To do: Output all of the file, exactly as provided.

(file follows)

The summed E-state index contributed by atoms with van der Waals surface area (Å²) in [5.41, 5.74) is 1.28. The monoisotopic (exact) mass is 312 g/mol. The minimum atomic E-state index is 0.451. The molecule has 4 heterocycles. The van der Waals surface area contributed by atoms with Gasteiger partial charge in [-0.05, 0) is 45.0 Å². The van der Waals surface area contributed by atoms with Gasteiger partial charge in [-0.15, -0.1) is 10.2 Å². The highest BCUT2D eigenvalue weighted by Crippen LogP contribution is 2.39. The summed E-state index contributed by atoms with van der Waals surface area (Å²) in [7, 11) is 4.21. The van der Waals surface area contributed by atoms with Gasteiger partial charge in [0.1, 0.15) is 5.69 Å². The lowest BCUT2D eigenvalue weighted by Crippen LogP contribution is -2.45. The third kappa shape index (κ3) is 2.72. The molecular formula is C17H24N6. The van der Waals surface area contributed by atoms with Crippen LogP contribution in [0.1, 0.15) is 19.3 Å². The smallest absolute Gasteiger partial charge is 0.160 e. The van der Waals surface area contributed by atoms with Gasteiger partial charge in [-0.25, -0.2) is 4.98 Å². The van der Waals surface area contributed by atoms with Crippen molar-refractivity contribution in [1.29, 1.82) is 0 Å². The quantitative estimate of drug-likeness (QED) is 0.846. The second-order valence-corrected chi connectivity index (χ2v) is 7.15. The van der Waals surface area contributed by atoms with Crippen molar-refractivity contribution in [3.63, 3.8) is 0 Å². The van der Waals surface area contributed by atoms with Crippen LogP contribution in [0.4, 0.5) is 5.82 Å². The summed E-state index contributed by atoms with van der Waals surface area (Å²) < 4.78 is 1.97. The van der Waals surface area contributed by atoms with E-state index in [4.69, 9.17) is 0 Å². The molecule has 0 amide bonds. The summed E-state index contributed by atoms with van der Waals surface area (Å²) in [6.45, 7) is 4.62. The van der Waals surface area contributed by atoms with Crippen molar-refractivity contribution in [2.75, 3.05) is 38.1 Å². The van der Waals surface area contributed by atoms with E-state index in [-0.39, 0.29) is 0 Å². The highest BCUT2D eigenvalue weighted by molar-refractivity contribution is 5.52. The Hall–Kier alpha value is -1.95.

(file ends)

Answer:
The summed E-state index contributed by atoms with van der Waals surface area (Å²) in [5.41, 5.74) is 1.28. The monoisotopic (exact) mass is 312 g/mol. The minimum atomic E-state index is 0.451. The molecule has 4 heterocycles. The van der Waals surface area contributed by atoms with Gasteiger partial charge in [-0.05, 0) is 45.0 Å². The van der Waals surface area contributed by atoms with Gasteiger partial charge in [-0.15, -0.1) is 10.2 Å². The highest BCUT2D eigenvalue weighted by Crippen LogP contribution is 2.39. The summed E-state index contributed by atoms with van der Waals surface area (Å²) in [7, 11) is 4.21. The van der Waals surface area contributed by atoms with Gasteiger partial charge in [0.1, 0.15) is 5.69 Å². The lowest BCUT2D eigenvalue weighted by Crippen LogP contribution is -2.45. The third kappa shape index (κ3) is 2.72. The molecular formula is C17H24N6. The van der Waals surface area contributed by atoms with Crippen LogP contribution in [0.1, 0.15) is 19.3 Å². The smallest absolute Gasteiger partial charge is 0.160 e. The van der Waals surface area contributed by atoms with Gasteiger partial charge in [-0.25, -0.2) is 4.98 Å². The van der Waals surface area contributed by atoms with Crippen molar-refractivity contribution in [1.29, 1.82) is 0 Å². The quantitative estimate of drug-likeness (QED) is 0.846. The second-order valence-corrected chi connectivity index (χ2v) is 7.15. The van der Waals surface area contributed by atoms with Crippen molar-refractivity contribution in [3.63, 3.8) is 0 Å². The van der Waals surface area contributed by atoms with Crippen LogP contribution in [0.4, 0.5) is 5.82 Å². The summed E-state index contributed by atoms with van der Waals surface area (Å²) < 4.78 is 1.97. The van der Waals surface area contributed by atoms with E-state index in [4.69, 9.17) is 0 Å². The molecule has 0 amide bonds. The summed E-state index contributed by atoms with van der Waals surface area (Å²) in [6.45, 7) is 4.62. The van der Waals surface area contributed by atoms with Crippen molar-refractivity contribution in [2.75, 3.05) is 38.1 Å². The van der Waals surface area contributed by atoms with E-state index in [-0.39, 0.29) is 0 Å². The highest BCUT2D eigenvalue weighted by molar-refractivity contribution is 5.52. The Hall–Kier alpha value is -1.95.